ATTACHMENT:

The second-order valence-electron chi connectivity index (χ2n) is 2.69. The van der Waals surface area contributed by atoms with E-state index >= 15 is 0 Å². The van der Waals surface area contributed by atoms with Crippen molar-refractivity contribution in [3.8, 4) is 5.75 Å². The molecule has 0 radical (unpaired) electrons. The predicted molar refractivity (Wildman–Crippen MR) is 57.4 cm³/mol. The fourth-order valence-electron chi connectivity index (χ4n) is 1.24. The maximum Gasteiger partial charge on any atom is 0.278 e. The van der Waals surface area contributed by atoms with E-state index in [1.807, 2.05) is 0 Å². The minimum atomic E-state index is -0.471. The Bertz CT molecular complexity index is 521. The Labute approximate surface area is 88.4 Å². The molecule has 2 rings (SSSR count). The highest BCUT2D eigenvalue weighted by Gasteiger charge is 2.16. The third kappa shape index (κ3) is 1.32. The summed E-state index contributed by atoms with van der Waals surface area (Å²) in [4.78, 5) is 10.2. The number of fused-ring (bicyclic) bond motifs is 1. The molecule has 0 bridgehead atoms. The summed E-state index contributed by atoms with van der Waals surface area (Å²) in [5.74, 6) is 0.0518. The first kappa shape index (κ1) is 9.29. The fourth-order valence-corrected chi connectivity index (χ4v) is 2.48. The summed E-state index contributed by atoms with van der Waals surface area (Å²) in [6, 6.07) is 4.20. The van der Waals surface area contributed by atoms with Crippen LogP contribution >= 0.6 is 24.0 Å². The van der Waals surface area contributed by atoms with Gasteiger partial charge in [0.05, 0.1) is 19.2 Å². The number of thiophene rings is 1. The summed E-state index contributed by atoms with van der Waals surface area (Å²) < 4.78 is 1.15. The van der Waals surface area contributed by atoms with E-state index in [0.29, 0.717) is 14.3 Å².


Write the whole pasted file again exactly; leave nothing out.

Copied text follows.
The second-order valence-electron chi connectivity index (χ2n) is 2.69. The van der Waals surface area contributed by atoms with E-state index >= 15 is 0 Å². The van der Waals surface area contributed by atoms with Crippen molar-refractivity contribution in [3.8, 4) is 5.75 Å². The molecule has 0 radical (unpaired) electrons. The predicted molar refractivity (Wildman–Crippen MR) is 57.4 cm³/mol. The fourth-order valence-electron chi connectivity index (χ4n) is 1.24. The maximum Gasteiger partial charge on any atom is 0.278 e. The van der Waals surface area contributed by atoms with E-state index in [1.807, 2.05) is 0 Å². The minimum atomic E-state index is -0.471. The Bertz CT molecular complexity index is 521. The Labute approximate surface area is 88.4 Å². The molecule has 2 rings (SSSR count). The highest BCUT2D eigenvalue weighted by Gasteiger charge is 2.16. The third kappa shape index (κ3) is 1.32. The summed E-state index contributed by atoms with van der Waals surface area (Å²) in [4.78, 5) is 10.2. The number of fused-ring (bicyclic) bond motifs is 1. The molecule has 0 bridgehead atoms. The summed E-state index contributed by atoms with van der Waals surface area (Å²) in [5.74, 6) is 0.0518. The first kappa shape index (κ1) is 9.29. The fourth-order valence-corrected chi connectivity index (χ4v) is 2.48. The summed E-state index contributed by atoms with van der Waals surface area (Å²) in [6, 6.07) is 4.20. The van der Waals surface area contributed by atoms with Crippen LogP contribution >= 0.6 is 24.0 Å². The van der Waals surface area contributed by atoms with Gasteiger partial charge in [0.05, 0.1) is 19.2 Å². The number of thiophene rings is 1. The summed E-state index contributed by atoms with van der Waals surface area (Å²) < 4.78 is 1.15. The van der Waals surface area contributed by atoms with E-state index in [0.29, 0.717) is 14.3 Å².